The primary contributions of this dissertation are to introduce a framework that can be used to design information seeking interfaces and to demonstrate that interfaces informed by this framework can improve the information seeking experience. The AgileViews framework is based on the natural and intuitive concept of views. Just as we instinctually and continually shift our focus of attention from one source of information to another to accomplish tasks and respond to stimuli in the physical world, the AgileViews framework suggests that information seeking interfaces can be improved by presenting digital information in structured, intuitive views (overviews, previews, history views, shared views, primary views, and peripheral views) and enabling users effortless interaction between these views. The practical use of this framework is illustrated in this dissertation through examples of three different prototype systems designed with the AgileViews framework.
The AgileViews framework was evaluated by conducting a two-phase user study with 28 participants. Results from the study showed that an interface developed according to the AgileViews framework does improve the user experience during information seeking, as evidenced from both objective, quantitative data and from more subjective participant impressions. Specifically, the results demonstrate that an AgileViews interface can increase the navigational efficiency and the satisfaction of people when using an information seeking system, while also encouraging them to explore the system and to be more thorough in their information seeking tasks.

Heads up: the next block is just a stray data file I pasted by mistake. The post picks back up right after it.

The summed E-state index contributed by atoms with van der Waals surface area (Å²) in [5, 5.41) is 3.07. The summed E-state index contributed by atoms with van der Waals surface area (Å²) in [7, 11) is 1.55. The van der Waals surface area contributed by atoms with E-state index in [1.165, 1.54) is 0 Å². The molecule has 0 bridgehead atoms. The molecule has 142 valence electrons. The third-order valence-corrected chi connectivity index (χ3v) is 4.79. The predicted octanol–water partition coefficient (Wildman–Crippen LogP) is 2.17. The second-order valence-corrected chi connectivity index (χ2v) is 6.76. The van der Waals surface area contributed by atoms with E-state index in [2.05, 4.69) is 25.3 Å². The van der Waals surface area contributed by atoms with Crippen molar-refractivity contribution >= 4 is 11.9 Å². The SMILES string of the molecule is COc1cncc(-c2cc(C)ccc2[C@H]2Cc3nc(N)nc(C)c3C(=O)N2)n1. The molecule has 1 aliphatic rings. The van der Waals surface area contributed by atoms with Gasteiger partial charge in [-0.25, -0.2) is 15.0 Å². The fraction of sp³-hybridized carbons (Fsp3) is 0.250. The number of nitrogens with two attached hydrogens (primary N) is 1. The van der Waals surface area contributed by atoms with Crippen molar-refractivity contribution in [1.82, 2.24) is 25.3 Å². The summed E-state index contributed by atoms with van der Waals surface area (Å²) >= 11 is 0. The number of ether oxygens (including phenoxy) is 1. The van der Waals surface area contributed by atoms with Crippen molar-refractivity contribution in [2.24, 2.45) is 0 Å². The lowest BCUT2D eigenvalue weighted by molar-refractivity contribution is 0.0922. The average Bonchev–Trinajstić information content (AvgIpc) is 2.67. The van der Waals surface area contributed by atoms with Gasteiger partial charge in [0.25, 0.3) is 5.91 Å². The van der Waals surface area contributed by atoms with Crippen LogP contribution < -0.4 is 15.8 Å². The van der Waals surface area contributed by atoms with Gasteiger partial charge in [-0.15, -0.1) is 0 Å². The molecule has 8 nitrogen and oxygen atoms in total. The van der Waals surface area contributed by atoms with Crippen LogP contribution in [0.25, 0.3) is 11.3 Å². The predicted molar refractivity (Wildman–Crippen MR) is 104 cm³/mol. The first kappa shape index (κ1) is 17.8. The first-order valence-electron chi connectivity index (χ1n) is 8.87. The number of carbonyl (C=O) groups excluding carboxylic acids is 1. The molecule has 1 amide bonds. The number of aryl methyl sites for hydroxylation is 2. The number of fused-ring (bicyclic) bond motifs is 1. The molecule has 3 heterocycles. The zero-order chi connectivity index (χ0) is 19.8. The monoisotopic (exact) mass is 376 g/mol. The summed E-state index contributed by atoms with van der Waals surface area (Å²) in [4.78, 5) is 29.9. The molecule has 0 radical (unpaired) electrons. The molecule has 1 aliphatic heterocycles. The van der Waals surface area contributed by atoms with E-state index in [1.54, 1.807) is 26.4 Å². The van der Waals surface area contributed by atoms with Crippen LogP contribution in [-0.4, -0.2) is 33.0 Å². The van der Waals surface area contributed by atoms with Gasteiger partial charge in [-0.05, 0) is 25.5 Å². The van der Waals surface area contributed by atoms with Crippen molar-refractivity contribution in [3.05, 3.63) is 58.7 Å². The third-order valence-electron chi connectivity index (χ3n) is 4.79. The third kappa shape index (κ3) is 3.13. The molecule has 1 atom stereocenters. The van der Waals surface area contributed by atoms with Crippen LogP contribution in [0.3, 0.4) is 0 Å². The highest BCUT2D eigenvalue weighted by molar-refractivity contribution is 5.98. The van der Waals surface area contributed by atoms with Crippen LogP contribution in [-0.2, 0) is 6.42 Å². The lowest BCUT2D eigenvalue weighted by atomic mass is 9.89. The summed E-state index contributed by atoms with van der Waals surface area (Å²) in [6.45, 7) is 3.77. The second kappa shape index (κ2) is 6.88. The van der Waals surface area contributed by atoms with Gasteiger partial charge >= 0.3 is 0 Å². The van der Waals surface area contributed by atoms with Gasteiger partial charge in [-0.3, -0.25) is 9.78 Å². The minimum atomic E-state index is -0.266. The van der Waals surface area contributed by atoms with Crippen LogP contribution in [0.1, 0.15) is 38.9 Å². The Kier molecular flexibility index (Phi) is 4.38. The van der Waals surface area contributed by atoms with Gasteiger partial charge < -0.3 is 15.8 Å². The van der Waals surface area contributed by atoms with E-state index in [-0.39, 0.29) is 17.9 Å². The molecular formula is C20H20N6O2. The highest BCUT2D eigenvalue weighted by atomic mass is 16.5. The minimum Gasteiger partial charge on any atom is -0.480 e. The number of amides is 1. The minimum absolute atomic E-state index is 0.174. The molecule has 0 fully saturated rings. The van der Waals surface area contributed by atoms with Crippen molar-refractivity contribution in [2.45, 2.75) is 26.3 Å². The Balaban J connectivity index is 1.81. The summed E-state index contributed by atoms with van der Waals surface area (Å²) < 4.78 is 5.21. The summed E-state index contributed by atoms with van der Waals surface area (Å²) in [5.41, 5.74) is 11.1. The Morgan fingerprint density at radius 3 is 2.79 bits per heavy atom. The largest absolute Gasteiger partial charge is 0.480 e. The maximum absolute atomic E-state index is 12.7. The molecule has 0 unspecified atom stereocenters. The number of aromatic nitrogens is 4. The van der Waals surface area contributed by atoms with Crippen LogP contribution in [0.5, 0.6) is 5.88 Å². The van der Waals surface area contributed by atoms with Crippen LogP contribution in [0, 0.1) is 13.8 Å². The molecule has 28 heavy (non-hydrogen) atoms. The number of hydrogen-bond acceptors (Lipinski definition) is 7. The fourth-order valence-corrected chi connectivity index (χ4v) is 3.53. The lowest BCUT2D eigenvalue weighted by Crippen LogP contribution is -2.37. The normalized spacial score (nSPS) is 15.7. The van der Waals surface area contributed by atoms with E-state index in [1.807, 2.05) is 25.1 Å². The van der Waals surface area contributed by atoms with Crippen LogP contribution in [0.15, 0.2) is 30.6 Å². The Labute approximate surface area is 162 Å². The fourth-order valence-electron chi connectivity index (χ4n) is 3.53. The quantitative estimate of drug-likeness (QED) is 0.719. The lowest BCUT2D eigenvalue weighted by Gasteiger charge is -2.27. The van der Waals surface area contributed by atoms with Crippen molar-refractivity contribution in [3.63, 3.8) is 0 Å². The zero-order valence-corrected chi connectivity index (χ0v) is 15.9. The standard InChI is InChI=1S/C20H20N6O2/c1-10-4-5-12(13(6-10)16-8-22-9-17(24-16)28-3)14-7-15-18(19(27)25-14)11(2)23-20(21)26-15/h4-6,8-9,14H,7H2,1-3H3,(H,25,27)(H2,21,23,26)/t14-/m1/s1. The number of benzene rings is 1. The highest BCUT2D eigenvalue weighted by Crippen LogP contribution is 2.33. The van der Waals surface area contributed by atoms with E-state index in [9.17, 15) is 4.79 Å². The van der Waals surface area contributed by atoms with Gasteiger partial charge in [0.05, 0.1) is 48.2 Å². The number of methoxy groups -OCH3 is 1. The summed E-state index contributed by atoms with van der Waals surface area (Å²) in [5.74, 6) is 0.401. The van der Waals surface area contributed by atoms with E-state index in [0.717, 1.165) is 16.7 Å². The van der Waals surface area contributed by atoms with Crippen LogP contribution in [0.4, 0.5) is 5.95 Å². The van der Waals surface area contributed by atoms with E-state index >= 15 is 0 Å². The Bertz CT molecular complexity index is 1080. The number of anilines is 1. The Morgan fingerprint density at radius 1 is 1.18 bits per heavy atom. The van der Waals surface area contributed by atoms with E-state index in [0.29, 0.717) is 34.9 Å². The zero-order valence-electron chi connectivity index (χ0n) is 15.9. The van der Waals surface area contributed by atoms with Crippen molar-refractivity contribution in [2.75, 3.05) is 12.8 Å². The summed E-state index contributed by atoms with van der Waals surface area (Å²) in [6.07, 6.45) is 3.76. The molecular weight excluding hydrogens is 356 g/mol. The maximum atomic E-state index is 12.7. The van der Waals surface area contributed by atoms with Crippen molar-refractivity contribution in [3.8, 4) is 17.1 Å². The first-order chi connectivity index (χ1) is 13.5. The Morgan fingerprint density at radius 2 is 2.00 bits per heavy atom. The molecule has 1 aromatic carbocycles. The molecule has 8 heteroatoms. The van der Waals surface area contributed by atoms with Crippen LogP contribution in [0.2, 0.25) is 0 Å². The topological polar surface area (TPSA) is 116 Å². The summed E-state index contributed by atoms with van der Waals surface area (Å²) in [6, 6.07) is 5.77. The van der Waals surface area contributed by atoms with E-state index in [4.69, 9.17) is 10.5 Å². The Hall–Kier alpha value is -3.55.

Efron, M. & Geisler, G.(2001).Is it all about connections? Factors affecting the performance of a link-based recommender system. In Proceedings of the SIGIR 2001 Workshop on Recommender Systems.
This study reports on a recent evaluation of the similarity model used by Recommendation Explorer, an automatic recommender system. In particular, we consider the role of several system-internal factors in determining the quality of recommendation. More generally, we discuss factors in the recommendation task itself that complicate the construction and evaluation of recommender systems, and reflect on the implications of our findings for research in this area.
Efron, M. & Geisler, G.(2001).Using dimensionality reduction to improve similarity judgements for recommendation. In Proceedings of the Second DELOS Network of Excellence Workshop on Personalisation and Recommender Systems in Digital Libraries.
Recommendation Explorer is an experimental recommender system that attempts to address the provisional and contextual nature of user information needs by coupling the system's interface and recommendation algorithms. This study reports on the development and evaluation of a new similarity module for RecEx. Based on the dimensionality reduction via the Singular Value Decomposition (SVD), the new module discovers high-order relationships among database items, thus obtaining a robust model of item-item similarity.